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Wednesday, June 25, 2014

Nashua Medal of Honor recipient says he’ll be ‘caretaker’ of award

NASHUA – Ryan Pitts never wanted the Medal of Honor. In fact, it’s good that it took six years for the award recognizing his uncommon valor on an Afghanistan battlefield to arrive, because it gave him time to think – to “come to terms with it.”

In a video posted on the Army Times website, the Army staff sergeant said it took a while after first hearing rumors that he was nominated for the Medal of Honor to accept his role in what happened at an observation post in Wanat, Afghanistan, where he ignored his critical shrapnel wounds and continued fighting off 200 insurgent fighters trying to overrun the American position. ...

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NASHUA – Ryan Pitts never wanted the Medal of Honor. In fact, it’s good that it took six years for the award recognizing his uncommon valor on an Afghanistan battlefield to arrive, because it gave him time to think – to “come to terms with it.”

In a video posted on the Army Times website, the Army staff sergeant said it took a while after first hearing rumors that he was nominated for the Medal of Honor to accept his role in what happened at an observation post in Wanat, Afghanistan, where he ignored his critical shrapnel wounds and continued fighting off 200 insurgent fighters trying to overrun the American position.

He said he has come to think of himself as a custodian of the award. It’s not his, he vowed in the video – he is simply the caretaker.

“I’m going to receive it, but it’s not going to be mine. We did it together. No one guy carried that day,” Pitts told an off-screen interviewer. “For me, it’s also a memorial for the guys who didn’t come home. I guess I take comfort in thinking about the award that I’m the caretaker. It’s not mine. I’ll hold onto it for the guys and look after it, but it’s certainly not mine alone.”

Pitts, a 28-year-old Nashua resident and Souhegan High School graduate, will become the ninth living soldier to receive the award thanks to their actions in Afghanistan and Iraq at a July 21 ceremony in Washington, D.C.

Pitts will speak with the media at a Q&A session at the New Hampshire National Guard headquarters in Concord on Thursday.

The Washington ceremony will come more than six years after the Battle of Wanat in Afghanistan’s Kunar Province. U.S. forces had constructed a Vehicle Patrol Base Kahler, and Pitts was stationed there with the 2nd Platoon, Chosen Company, 2nd Battalion (Airborne), 503rd Infantry Regiment, 173rd Airborne Brigade.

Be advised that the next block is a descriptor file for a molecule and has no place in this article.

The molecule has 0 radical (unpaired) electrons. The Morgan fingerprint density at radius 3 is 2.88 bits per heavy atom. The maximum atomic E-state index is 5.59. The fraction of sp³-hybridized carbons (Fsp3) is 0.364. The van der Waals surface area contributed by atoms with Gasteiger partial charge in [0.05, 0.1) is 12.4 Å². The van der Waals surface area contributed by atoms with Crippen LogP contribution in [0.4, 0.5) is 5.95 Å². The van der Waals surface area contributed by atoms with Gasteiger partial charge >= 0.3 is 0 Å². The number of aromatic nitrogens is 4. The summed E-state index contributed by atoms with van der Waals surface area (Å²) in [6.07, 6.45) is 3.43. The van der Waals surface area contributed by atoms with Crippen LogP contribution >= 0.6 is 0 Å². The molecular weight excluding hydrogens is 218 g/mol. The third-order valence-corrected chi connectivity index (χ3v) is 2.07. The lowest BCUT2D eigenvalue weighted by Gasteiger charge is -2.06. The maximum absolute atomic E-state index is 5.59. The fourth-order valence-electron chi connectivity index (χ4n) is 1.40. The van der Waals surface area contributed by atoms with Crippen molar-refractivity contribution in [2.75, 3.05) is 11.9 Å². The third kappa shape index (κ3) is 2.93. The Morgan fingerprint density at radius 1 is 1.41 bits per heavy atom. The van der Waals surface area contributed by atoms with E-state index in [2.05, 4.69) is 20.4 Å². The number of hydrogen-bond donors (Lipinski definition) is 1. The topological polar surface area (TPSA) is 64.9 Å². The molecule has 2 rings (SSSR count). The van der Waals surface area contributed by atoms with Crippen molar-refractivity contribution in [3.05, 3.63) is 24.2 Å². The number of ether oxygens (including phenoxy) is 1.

One of deadliest battles of the Afghanistan war erupted during the early morning hours of July 13, 2008, when a barrage of machine gun and small-arms fire, rocket-propelled grenades, and hand grenades pummeled the outpost, killing nine American soldiers and injuring dozens more, according to a story about the award published by the Army Times.

Pitts was hit with shrapnel and sustained a deep wound to his right thigh.

Without the use of his legs, he crawled forward to a fighting position, flung hand grenades at the insurgents and was able to radio updates to commanders.

He then pulled himself onto his knees and began firing a M240 B machine gun, according to the Army Times story.

The story described Pitts as the only contact between the fighting on the front lines and commanders. He was able to direct artillery toward the insurgent fighters. He is credited with playing a crucial role in preventing the enemy fighters from overwhelming the outpost and launching further attacks that would have killed more American soldiers.

Pitts works for a computer software company. He left the Army from the Walter Reed Army Medical Center in 2009, according to the White House.

He joined the Army in 2003 and deployed to Afghanistan while stationed at Camp Ederle in Vicenza, Italy, after training at the U.S. Army Airborne School in Fort Benning, Ga. The Battle of Wanat occurred during Pitts’ second deployment.

In the Army Times video, Pitts talks more than anything about the courage of the other soldiers at the outpost. He talks about men manning turret guns in trucks being heavily targeted by the enemy fighters, two soldiers who ran through a hail of bullets and rockets to try and reinforce the outpost, and the helicopter pilots and crew who defied death by landing during the battle to ferry soldiers to safety.

“Valor was everywhere,” Pitts said, repeating that the medal is not something he ever wanted but will accept on behalf of his unit-mates.

“That’s kind of how I came to terms with it,” he said. “I just think of it as ours. I didn’t earn it. We earned it.”

Joseph G. Cote can be reached
at 594-6415 or jcote@nashua
telegraph.com. Also, follow Cote
on Twitter (@Telegraph_JoeC).